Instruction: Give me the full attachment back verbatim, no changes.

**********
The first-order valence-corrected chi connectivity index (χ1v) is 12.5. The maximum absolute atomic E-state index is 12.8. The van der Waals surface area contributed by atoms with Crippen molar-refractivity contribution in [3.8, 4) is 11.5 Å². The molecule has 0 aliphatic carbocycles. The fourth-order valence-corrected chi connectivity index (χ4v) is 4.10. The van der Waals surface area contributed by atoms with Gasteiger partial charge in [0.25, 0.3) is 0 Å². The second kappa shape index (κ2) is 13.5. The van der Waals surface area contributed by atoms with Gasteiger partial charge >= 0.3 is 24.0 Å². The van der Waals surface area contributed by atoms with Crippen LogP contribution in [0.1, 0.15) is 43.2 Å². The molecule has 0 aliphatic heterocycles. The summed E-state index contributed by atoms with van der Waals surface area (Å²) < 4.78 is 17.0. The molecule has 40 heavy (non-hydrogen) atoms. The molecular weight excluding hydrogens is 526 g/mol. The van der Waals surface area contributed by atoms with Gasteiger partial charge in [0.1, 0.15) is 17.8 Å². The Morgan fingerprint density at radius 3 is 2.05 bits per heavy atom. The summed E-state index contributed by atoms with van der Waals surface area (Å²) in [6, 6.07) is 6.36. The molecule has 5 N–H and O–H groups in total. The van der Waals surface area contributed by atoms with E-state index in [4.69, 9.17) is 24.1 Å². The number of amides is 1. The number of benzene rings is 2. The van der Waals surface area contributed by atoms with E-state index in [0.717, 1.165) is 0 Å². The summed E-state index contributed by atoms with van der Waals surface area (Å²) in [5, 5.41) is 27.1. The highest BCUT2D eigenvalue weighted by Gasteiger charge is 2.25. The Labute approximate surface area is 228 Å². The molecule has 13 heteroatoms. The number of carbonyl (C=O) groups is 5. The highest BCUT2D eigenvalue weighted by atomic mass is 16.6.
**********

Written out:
The first-order valence-corrected chi connectivity index (χ1v) is 12.5. The maximum absolute atomic E-state index is 12.8. The van der Waals surface area contributed by atoms with Crippen molar-refractivity contribution in [3.8, 4) is 11.5 Å². The molecule has 0 aliphatic carbocycles. The fourth-order valence-corrected chi connectivity index (χ4v) is 4.10. The van der Waals surface area contributed by atoms with Gasteiger partial charge in [0.25, 0.3) is 0 Å². The second kappa shape index (κ2) is 13.5. The van der Waals surface area contributed by atoms with Gasteiger partial charge >= 0.3 is 24.0 Å². The van der Waals surface area contributed by atoms with Crippen LogP contribution in [0.1, 0.15) is 43.2 Å². The molecule has 0 aliphatic heterocycles. The summed E-state index contributed by atoms with van der Waals surface area (Å²) < 4.78 is 17.0. The molecule has 40 heavy (non-hydrogen) atoms. The molecular weight excluding hydrogens is 526 g/mol. The van der Waals surface area contributed by atoms with Gasteiger partial charge in [0.1, 0.15) is 17.8 Å². The Morgan fingerprint density at radius 3 is 2.05 bits per heavy atom. The summed E-state index contributed by atoms with van der Waals surface area (Å²) in [6, 6.07) is 6.36. The molecule has 5 N–H and O–H groups in total. The van der Waals surface area contributed by atoms with E-state index in [4.69, 9.17) is 24.1 Å². The number of amides is 1. The number of benzene rings is 2. The van der Waals surface area contributed by atoms with E-state index in [0.717, 1.165) is 0 Å². The summed E-state index contributed by atoms with van der Waals surface area (Å²) in [5, 5.41) is 27.1. The highest BCUT2D eigenvalue weighted by Gasteiger charge is 2.25. The Labute approximate surface area is 228 Å². The molecule has 13 heteroatoms. The number of carbonyl (C=O) groups is 5. The highest BCUT2D eigenvalue weighted by atomic mass is 16.6.